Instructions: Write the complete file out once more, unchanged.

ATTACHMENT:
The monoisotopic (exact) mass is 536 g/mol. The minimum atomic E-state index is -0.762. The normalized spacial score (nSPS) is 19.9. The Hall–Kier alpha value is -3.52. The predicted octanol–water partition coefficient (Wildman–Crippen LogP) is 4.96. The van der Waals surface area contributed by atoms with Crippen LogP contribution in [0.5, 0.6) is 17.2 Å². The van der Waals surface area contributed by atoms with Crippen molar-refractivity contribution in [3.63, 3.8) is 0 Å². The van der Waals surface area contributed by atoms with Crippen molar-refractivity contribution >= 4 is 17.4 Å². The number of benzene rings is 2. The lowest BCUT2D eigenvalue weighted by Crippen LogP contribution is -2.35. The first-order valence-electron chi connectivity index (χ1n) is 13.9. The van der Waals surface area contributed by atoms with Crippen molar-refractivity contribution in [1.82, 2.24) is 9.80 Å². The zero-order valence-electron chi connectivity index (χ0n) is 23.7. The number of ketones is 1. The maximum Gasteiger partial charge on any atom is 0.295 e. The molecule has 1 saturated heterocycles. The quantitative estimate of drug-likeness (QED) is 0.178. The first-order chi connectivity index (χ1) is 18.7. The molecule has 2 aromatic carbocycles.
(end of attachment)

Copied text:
The monoisotopic (exact) mass is 536 g/mol. The minimum atomic E-state index is -0.762. The normalized spacial score (nSPS) is 19.9. The Hall–Kier alpha value is -3.52. The predicted octanol–water partition coefficient (Wildman–Crippen LogP) is 4.96. The van der Waals surface area contributed by atoms with Crippen LogP contribution in [0.5, 0.6) is 17.2 Å². The van der Waals surface area contributed by atoms with Crippen molar-refractivity contribution in [3.63, 3.8) is 0 Å². The van der Waals surface area contributed by atoms with Crippen molar-refractivity contribution >= 4 is 17.4 Å². The number of benzene rings is 2. The lowest BCUT2D eigenvalue weighted by Crippen LogP contribution is -2.35. The first-order valence-electron chi connectivity index (χ1n) is 13.9. The van der Waals surface area contributed by atoms with Crippen molar-refractivity contribution in [1.82, 2.24) is 9.80 Å². The zero-order valence-electron chi connectivity index (χ0n) is 23.7. The number of ketones is 1. The maximum Gasteiger partial charge on any atom is 0.295 e. The molecule has 1 saturated heterocycles. The quantitative estimate of drug-likeness (QED) is 0.178. The first-order chi connectivity index (χ1) is 18.7. The molecule has 2 aromatic carbocycles.